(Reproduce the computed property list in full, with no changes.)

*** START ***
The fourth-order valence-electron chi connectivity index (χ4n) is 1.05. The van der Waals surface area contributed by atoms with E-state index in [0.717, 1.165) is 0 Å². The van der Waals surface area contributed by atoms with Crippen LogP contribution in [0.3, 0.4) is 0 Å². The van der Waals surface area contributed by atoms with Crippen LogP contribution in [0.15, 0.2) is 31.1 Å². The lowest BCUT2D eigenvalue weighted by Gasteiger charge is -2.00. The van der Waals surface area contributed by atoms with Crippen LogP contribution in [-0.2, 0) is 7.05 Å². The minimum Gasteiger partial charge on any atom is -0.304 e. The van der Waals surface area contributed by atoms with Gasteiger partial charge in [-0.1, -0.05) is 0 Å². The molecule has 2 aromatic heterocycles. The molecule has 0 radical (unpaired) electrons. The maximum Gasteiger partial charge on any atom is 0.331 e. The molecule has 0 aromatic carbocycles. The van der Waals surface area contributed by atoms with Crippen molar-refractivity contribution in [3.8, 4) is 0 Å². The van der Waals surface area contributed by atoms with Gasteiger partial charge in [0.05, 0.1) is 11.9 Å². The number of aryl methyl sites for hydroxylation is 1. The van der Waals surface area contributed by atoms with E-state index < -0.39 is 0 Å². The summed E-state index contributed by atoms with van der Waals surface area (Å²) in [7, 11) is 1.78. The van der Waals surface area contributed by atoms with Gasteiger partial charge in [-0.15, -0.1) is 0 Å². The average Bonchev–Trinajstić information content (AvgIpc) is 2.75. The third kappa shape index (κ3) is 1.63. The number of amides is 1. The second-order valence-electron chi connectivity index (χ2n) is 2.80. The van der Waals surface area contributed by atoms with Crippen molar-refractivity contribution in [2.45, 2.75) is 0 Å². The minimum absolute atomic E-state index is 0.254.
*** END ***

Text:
The fourth-order valence-electron chi connectivity index (χ4n) is 1.05. The van der Waals surface area contributed by atoms with E-state index in [0.717, 1.165) is 0 Å². The van der Waals surface area contributed by atoms with Crippen LogP contribution in [0.3, 0.4) is 0 Å². The van der Waals surface area contributed by atoms with Crippen LogP contribution in [0.15, 0.2) is 31.1 Å². The lowest BCUT2D eigenvalue weighted by Gasteiger charge is -2.00. The van der Waals surface area contributed by atoms with Crippen LogP contribution in [-0.2, 0) is 7.05 Å². The minimum Gasteiger partial charge on any atom is -0.304 e. The van der Waals surface area contributed by atoms with Gasteiger partial charge in [-0.1, -0.05) is 0 Å². The molecule has 2 aromatic heterocycles. The molecule has 0 radical (unpaired) electrons. The maximum Gasteiger partial charge on any atom is 0.331 e. The molecule has 0 aromatic carbocycles. The van der Waals surface area contributed by atoms with Crippen molar-refractivity contribution in [3.8, 4) is 0 Å². The van der Waals surface area contributed by atoms with Gasteiger partial charge in [0.05, 0.1) is 11.9 Å². The number of aryl methyl sites for hydroxylation is 1. The van der Waals surface area contributed by atoms with E-state index < -0.39 is 0 Å². The summed E-state index contributed by atoms with van der Waals surface area (Å²) in [7, 11) is 1.78. The van der Waals surface area contributed by atoms with Gasteiger partial charge in [-0.15, -0.1) is 0 Å². The average Bonchev–Trinajstić information content (AvgIpc) is 2.75. The third kappa shape index (κ3) is 1.63. The number of amides is 1. The second-order valence-electron chi connectivity index (χ2n) is 2.80. The van der Waals surface area contributed by atoms with Crippen molar-refractivity contribution in [2.45, 2.75) is 0 Å². The minimum absolute atomic E-state index is 0.254.